• Vol. 27 No. 4, 530–532
  • 15 July 1998

Electrophysiological Features in the Management of Meralgia Paraesthetica

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ABSTRACT

Meralgia paraesthetica is a condition which presents with pain and paraesthesia over the anterolateral thigh, due to entrapment of the lateral femoral cutaneous nerve. Our local experience of 12 cases highlights the usefulness of antidromic sensory nerve conductions in the diagnostic and prognostic aspects of this condition. Follow-up studies suggest that patients with initial reduction rather than absent sensory amplitudes on the affected side more likely to experience symptomatic improvement over an 8 to 24 month period.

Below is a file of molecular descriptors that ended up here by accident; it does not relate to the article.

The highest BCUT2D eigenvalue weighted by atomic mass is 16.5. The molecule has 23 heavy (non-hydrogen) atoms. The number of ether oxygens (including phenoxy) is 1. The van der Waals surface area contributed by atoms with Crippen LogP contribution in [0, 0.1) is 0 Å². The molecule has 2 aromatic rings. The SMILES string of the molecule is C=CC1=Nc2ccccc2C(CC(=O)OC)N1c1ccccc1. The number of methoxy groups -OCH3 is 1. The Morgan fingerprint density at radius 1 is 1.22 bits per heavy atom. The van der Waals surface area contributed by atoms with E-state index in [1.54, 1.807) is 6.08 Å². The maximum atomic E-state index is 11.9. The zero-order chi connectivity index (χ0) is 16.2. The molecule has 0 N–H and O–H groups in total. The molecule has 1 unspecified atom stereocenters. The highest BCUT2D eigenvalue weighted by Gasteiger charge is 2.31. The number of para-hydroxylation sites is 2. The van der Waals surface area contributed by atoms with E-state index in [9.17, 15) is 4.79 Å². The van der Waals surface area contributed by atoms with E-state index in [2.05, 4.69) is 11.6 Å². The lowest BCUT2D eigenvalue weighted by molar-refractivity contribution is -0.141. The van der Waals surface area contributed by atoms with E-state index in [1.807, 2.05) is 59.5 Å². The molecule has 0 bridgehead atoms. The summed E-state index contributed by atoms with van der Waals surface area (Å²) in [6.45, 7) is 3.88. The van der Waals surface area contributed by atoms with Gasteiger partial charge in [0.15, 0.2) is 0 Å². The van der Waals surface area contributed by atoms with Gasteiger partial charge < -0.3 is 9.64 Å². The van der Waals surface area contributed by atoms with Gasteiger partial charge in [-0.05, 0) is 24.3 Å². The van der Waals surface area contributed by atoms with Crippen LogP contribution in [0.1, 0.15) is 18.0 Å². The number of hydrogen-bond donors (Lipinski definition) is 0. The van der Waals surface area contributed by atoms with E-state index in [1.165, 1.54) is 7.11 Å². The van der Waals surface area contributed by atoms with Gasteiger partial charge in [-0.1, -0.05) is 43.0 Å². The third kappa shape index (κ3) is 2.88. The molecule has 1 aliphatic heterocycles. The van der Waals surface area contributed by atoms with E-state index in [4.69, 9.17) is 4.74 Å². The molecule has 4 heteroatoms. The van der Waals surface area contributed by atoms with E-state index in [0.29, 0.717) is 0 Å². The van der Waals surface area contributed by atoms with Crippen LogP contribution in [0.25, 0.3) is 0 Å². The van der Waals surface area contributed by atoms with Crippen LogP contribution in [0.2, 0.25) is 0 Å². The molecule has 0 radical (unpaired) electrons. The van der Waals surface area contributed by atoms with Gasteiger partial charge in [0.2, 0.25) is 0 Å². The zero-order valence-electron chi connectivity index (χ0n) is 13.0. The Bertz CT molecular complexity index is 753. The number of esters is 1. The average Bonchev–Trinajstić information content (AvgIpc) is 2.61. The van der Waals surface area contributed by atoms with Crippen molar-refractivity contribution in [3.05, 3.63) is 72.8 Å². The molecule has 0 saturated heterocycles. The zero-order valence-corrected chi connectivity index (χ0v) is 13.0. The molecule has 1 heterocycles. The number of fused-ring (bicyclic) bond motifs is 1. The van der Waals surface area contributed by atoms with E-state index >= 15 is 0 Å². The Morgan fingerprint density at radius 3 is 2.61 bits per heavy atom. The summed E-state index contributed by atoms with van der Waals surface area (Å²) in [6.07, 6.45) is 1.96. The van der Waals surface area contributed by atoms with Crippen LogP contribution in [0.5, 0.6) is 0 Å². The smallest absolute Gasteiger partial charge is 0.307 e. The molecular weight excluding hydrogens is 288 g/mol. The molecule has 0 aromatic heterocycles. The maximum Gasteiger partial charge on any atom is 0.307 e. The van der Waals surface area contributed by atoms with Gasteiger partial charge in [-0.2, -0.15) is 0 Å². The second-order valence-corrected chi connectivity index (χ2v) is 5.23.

Meralgia paraesthetica is a condition resulting from entrapment of the lateral femoral cutaneous nerve at the region of the anterior superior iliac spine, when the nerve angulates sharply over the inguinal ligament. It presents classically with pain, paraesthesia and sensory loss over the anterolateral surface of the thigh.

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